Irritable Bowel Syndrome (IBS) is a collection of otherwise unexplained symptoms relating to the large intestine. IBS is a functional bowel problem, so-called because symptoms cause disturbance to bowel function that are not due to any physical or medical cause. Irritable Bowel Syndrome affects around 1 in 10 adults, with some teens also describing typical symptoms. IBS seriously affects wellbeing, with difficulties carrying our normal daily activities including school life, study, sports and social life. Bowel symptoms typically include at least 3 of the following symptoms:
- abdominal pain or spasms, often relieved by going to the toilet
- diarrhoea, constipation or erratic bowel habit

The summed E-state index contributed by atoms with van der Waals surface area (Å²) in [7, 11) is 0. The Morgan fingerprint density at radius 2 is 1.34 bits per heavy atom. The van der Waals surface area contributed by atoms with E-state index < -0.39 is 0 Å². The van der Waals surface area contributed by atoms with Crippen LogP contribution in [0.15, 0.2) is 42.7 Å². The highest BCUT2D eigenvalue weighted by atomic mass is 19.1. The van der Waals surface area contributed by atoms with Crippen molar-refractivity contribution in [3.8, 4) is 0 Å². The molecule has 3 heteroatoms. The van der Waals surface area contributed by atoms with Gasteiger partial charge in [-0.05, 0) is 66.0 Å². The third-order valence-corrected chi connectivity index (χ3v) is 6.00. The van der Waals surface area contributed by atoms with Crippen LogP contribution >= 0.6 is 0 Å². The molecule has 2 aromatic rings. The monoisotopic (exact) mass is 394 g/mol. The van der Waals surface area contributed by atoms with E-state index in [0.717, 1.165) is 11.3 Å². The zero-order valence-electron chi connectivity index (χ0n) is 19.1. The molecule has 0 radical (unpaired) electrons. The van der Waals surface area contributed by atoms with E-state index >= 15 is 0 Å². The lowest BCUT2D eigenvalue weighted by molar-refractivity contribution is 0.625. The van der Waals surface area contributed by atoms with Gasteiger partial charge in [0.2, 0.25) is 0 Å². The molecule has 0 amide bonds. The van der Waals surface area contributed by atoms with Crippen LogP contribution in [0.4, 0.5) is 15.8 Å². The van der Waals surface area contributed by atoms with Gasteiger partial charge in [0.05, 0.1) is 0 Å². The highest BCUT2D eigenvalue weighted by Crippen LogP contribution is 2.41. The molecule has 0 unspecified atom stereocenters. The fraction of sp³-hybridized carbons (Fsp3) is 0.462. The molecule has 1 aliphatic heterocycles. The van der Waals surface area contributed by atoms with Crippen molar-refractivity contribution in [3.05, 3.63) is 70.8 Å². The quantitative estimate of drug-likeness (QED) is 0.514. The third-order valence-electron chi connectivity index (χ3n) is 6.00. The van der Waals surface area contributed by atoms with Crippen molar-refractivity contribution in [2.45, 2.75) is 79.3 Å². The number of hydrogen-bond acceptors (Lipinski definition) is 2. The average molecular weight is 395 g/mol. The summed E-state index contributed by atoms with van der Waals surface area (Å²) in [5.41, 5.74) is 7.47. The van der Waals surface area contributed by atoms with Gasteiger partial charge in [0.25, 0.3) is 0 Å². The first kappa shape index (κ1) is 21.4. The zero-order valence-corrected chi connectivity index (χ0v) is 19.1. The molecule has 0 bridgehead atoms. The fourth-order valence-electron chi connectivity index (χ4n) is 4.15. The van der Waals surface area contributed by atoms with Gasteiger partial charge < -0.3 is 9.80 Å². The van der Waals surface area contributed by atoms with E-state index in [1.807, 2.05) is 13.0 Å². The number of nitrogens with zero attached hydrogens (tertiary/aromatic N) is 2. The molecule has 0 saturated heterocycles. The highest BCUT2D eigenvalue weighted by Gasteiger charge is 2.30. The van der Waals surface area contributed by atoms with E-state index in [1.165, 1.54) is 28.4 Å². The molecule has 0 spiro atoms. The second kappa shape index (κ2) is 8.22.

- bloating of the abdomen and excessive wind or burping
- urgency – an urgent need to visit the toilet
- sharp pain in the rectum
The cause of IBS is not fully understood, but dietary triggers would appear to play a role for many individuals. A similar range of symptoms to IBS are reported by people with other medically unexplained illness such as Chronic Fatigue Syndrome which can occur during the teenage years. It has been suggested that all may be expressions of a heightened sensitivity facilitated by the Gut-Brain connection.
In teens dietary exclusion of wheat or dairy products may be effective in reducing symptoms. Excluding major food groups from the diet should ideally be done under supervision by a registered dietitian with expertise in this area. This helps to ensure that diets are nutritionally adequate and manageable and not add undue stress and anxiety on managing such a diet.